Sandy Colvin Roy isn’t afraid to tackle big issues, from light rail to water quality to airport noise mitigation.

Fortunately, the longtime Minneapolis City Council member is pursuing a small issue, too — about 12 feet by 14 feet, with a sink.

At a City Council meeting May 24, Roy shared her intent to get archaic language axed from the Minneapolis code of ordinances that requires bars and restaurants to offer separate bathrooms for males and females.

That joyful noise you hear?

Cries of gratitude from women and girls around the world, who have given up years of our lives to standing in lines. Our bladders now have equal rights so, excuse me, buddy, but I was here first.

Big thanks for the potential change, though, goes to a man. And not just any man.

Since mid-May, Roy’s 12th Ward challenger, Andrew Johnson, has been posting city ordinances from the sublimely ridiculous to the generally ridiculous on his Facebook page.

“Most ordinances are there for a reason,” said Johnson, a 28-year-old Longfellow resident and community leader. “But many are silly and antiquated.”

Johnson pointed out, for example, that pretty much nobody, from your favorite local bakery to major grocery stores, is baking or selling bread to code, which requires, among other peculiarities, a white label “not to exceed one-and-one-half inches square.”

Johnson’s digging isn’t meant to shut everybody down. It’s to do just the opposite, by modernizing or dumping laws so that the small businesses that keep our community buzzing can operate legally and affordably.

“I hear constantly from businesses about red tape, and the hoops they have to jump through,” Johnson said. He and Roy both point out that building gender-specific bathrooms can be prohibitively expensive for small businesses.

Roy first heard about the issue, in fact, when tagged in a post from a ward resident doing a major renovation on a business that serves beer and wine.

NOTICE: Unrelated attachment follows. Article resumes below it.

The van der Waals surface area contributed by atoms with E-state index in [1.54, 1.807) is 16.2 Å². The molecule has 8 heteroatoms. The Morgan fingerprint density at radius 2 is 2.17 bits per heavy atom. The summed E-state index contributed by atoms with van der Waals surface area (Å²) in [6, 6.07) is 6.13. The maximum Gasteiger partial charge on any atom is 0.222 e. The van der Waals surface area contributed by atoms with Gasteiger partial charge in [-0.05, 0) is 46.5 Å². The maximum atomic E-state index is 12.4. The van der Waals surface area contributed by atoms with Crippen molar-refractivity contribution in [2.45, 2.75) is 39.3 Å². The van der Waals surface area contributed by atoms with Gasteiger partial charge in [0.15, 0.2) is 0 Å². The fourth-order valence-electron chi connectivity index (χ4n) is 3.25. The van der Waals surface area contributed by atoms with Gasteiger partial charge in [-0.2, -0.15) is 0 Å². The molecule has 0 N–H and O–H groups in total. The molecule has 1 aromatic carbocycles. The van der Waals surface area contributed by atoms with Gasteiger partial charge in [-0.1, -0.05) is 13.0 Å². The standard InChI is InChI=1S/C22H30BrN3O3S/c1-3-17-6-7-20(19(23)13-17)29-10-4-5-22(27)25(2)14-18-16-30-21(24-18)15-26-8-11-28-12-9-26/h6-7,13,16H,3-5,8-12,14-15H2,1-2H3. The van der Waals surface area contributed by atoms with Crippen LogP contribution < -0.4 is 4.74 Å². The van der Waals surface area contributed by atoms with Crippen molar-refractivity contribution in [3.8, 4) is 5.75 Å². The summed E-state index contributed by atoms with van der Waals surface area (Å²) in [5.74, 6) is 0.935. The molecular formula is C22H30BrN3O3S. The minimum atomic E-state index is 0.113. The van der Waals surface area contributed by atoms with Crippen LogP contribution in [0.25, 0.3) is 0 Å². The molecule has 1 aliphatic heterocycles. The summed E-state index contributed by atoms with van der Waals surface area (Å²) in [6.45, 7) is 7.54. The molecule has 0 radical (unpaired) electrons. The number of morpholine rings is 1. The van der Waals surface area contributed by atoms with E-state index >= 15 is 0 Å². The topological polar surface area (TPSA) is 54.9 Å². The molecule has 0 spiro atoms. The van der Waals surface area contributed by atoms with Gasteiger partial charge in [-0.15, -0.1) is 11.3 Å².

“They were being required to install two single-stall bathrooms to be labeled women and men,” she said. “The business owner didn’t complain, but did wonder, ‘Isn’t it ridiculous to spend all this additional money?’ ”

(Roy, who plans to introduce the amendment to committee Friday, emphasizes the “single” in single-stall bathroom to assure people that they won’t be required to share the loo with anybody, male or female. Think airplane bathroom, but with room to turn.)

Johnson is pleased that his opponent got wind of his Facebook campaign and is pushing the potty issue. But he wouldn’t mind acknowledgment that he’s the source.

“As a city resident, I’m pleased she’s taking up the issue,” he said of Roy, the incumbent. “But, I mean, it shouldn’t take the work of a political challenger to motivate you to dig into these things.”

Roy said the issue “is so practical.” And she dug through her e-mail chain on Wednesday and acknowledged that the original poster did thank “Andrew Johnson for starting this.”

“This” is city ordinance 368.90, which shows its age by spelling out bathroom requirements for “taverns.” Kids, that’s what they used to call bars a long time ago.

“In each tavern where beer is sold pursuant to an on-sale beer license … at least one toilet room for each sex shall be plainly marked to indicate whether for men or women.”

As we all know, separate “toilet rooms” are by no means limited to taverns. Women have nearly missed flights and second acts of theater performances waiting, waiting, waiting for the comfort of a stall as men, comfortably seated, wonder, “Where’d she go?”

Unfortunately, the change won’t affect most public buildings with multiple stalls. Still, a girl can dream.

Gender-neutral bathrooms have become a battle cry for other groups as well. Elderly caregivers and parents of young children benefit from family restrooms or unisex bathrooms to assist family members.

The concept is welcome news, as well, for people who are transgender, some of whom have experienced assaults after walking into public facilities.

Roy senses that the issue has strong support, but change isn’t a given. “We can strip the language from the city ordinance, but it might still require action at the state,” Roy said.

Meanwhile, many venues already have responded to that universal call of nature. I discovered this through the wholly 21st-century website,, which lists an abundance of gender-neutral bathrooms throughout the Twin Cities.

So far, though, toilet facilities remain firmly divided at City Hall.